Joan Albaugh -August 2008

by: John Stanton

photography by: Nicole Harnishfeger

Sitting at the kitchen table talking with painter Joan Albaugh, you are surrounded by the sort of playful and ironic kitsch represented by old tin lunch boxes featuring the characters from long-gone television shows like “Welcome Back Kotter.”

Instead of irony, however, the canvases that cover the walls in her kitchen and living room, and others that sit as works-in-progress in her studio, have the haunting quality of something left unsaid.

There is a series of portraits of her son, Jackson, heading off in the fall to study at the Art Institute of Chicago, never quite looking at you from the canvas. “I painted one of him every year,” she says. “I don’t paint a smiling-faced little kid, because this way there is a lot more going on. You want to find out more about him.”

There are multi-media collages and boxes that have an early 1980s sensibility to them. She was influenced, while studying at Boston’s School of the Museum of Fine Arts, by the distinctive work of Joseph Cornell, who filled his boxes with snapshots and bric-a-brac to create a moment of memory.

“You’re always carrying a part of who you are in your work,” Albaugh says. “Art is an evolution. It is sort of like circling and circling and you go back but you go out further. Your work is constantly dying and being reborn, so there is always a thread.”

In the past that thread led to empty swimming pools and icebergs and a series of a child wearing a snorkel and diving mask. Then there are the houses. They sit quietly, isolated on darkened landscapes, without windows to look out onto a world defined by long shadows and revealing light.

Sometimes, a stray dog keeps watch on a scene filled with an undercurrent of memory. There is an Edward Hopper-like feel to her work. The elements of the paintings are separate, the outline and angle of the house from down the street, the landscape from somewhere else. The houses themselves often have a real Nantucket address, but the overall painting springs from the corner of a dream.

“There are some people without a real interior life, but my work is all about an interior life,” Albaugh says. “It is not a question of why you do it, just who you are and what keeps you sane. It’s just my way of looking at the world. Maybe I gravitate to the little mysteries.”

Albaugh laughs at herself as she grapples with an explanation of her work. “Maybe if I was more articulate in explaining it, I wouldn’t have to paint it,” she says.

Artists everywhere share the same fate. Simply put: There is art and there is commerce. There is that small voice that one fine day convinces you that taking on that blank canvas is a good idea. And there is the need to pay the bills. The trick is charting a course between the two.

Albaugh has been lucky. Her series of isolated houses sells well. But she is often wary of letting the seduction of commerce get a stranglehold on her art.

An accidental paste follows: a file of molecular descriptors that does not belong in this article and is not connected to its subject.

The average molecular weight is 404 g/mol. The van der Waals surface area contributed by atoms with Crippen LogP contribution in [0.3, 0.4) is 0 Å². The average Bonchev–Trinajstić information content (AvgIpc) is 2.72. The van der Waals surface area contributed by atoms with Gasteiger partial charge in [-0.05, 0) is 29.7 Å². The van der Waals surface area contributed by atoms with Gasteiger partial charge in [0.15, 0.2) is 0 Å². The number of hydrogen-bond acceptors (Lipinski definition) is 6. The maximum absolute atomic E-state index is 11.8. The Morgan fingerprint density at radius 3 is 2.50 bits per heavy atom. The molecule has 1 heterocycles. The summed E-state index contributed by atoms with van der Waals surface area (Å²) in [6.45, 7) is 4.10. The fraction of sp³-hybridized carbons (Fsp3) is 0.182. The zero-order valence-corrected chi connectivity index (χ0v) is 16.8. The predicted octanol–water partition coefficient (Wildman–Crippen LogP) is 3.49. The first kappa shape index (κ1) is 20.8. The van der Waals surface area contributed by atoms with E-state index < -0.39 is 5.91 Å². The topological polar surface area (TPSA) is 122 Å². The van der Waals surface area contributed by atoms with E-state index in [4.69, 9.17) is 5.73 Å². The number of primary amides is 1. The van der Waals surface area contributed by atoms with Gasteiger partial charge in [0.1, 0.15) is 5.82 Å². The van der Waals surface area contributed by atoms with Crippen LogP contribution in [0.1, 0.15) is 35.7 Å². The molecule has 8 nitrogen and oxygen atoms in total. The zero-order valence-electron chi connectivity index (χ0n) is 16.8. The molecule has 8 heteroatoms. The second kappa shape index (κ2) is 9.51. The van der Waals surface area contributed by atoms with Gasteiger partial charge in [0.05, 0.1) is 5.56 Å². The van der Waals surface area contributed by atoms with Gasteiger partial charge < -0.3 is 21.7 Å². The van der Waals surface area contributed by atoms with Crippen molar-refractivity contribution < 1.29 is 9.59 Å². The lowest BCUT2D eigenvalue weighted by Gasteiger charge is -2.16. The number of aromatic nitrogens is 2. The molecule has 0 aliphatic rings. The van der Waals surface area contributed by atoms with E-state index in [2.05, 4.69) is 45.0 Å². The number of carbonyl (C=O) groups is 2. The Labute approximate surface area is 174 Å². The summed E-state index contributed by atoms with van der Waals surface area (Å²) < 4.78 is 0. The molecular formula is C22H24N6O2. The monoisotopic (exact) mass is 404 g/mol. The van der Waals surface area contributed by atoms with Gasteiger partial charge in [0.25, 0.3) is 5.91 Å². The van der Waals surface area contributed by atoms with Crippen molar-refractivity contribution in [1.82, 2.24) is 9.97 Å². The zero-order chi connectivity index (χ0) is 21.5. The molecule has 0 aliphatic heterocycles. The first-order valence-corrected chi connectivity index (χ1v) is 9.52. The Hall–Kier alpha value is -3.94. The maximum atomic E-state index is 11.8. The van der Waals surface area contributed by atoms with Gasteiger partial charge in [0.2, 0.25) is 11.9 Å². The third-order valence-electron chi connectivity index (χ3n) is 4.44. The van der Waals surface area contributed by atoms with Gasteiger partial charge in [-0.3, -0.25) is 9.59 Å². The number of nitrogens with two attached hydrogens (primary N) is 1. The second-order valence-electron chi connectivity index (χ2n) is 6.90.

“The trick is to make enough money to be able to pay your bills and keep doing your art,” she says. “I’ve been fortunate with this house series. I’ve had people that like them and I can still express myself. The only worry is if I start painting them to fit the marketplace.”

Albaugh, who has lived on-island year-round for 14 years, sells her work out of the Old Spouter Gallery and Nantucket Looms. She has a show opening Friday, Aug. 1 at Old Spouter on Orange Street, with a reception from 6-8 p.m.

“When I was growing up (in New Jersey) I remember an artist who owned an art supply store. He would say that you have to be 40 before you can make a living with art. That seemed like a long way to go then, but he was right. I worked other jobs until I was about 40,” Albaugh says.

She sees the world now through the eyes of a 51-year-old. The beauty of the island, especially the famous quality of the light and the hard blue skies of winter, stands as a metaphor more than a celebration.

“I like walking in the woods and I thought to myself that I am always getting lost and thinking I have found the path out,” she says. “But it turns out it is only a clearing. When I am painting sometimes it happens like that. I tell my friends I think I am there. But sometimes it is only a clearing.”

It is the idea of getting herself lost and finding her way that defines much of Albaugh’s style of working. There are any number of half-finished canvases waiting for her in the studio.

“They evolve as they go,” she says. “I often have a few canvases going at a time, because sometimes something strikes you that you didn’t see before and you begin to look at it differently.”

There are also rows of boxes filled with snapshots that might someday provide a jumping-off place for a painting.

“I sometimes want to throw them out, but you never know which one will be a tool to start a painting,” she says. “The most exciting moment is when an idea hits you and you begin blocking in the color and the light onto a blank canvas. It is really an undeniable feeling.”

Joan Albaugh sits in her kitchen, surrounded by things collected. If it is true that landscapes suggest something about who we are, then the tin lunch boxes with cartoon faces, the boxes of snapshots, and the canvases large and small that hang on the walls, suggest something about the struggle to make art. They are souvenirs from an inner life.

“You think about winning the lottery and being able to just do your art,” she says. “But you have to be careful what you wish for, because that’s probably not the answer. I am just happy knowing that I can spend time in the studio, feeling out something, and know that it’s part of who I am.”

John Stanton is a writer and documentary filmmaker living on Nantucket. He writes occasionally for Nantucket Today.






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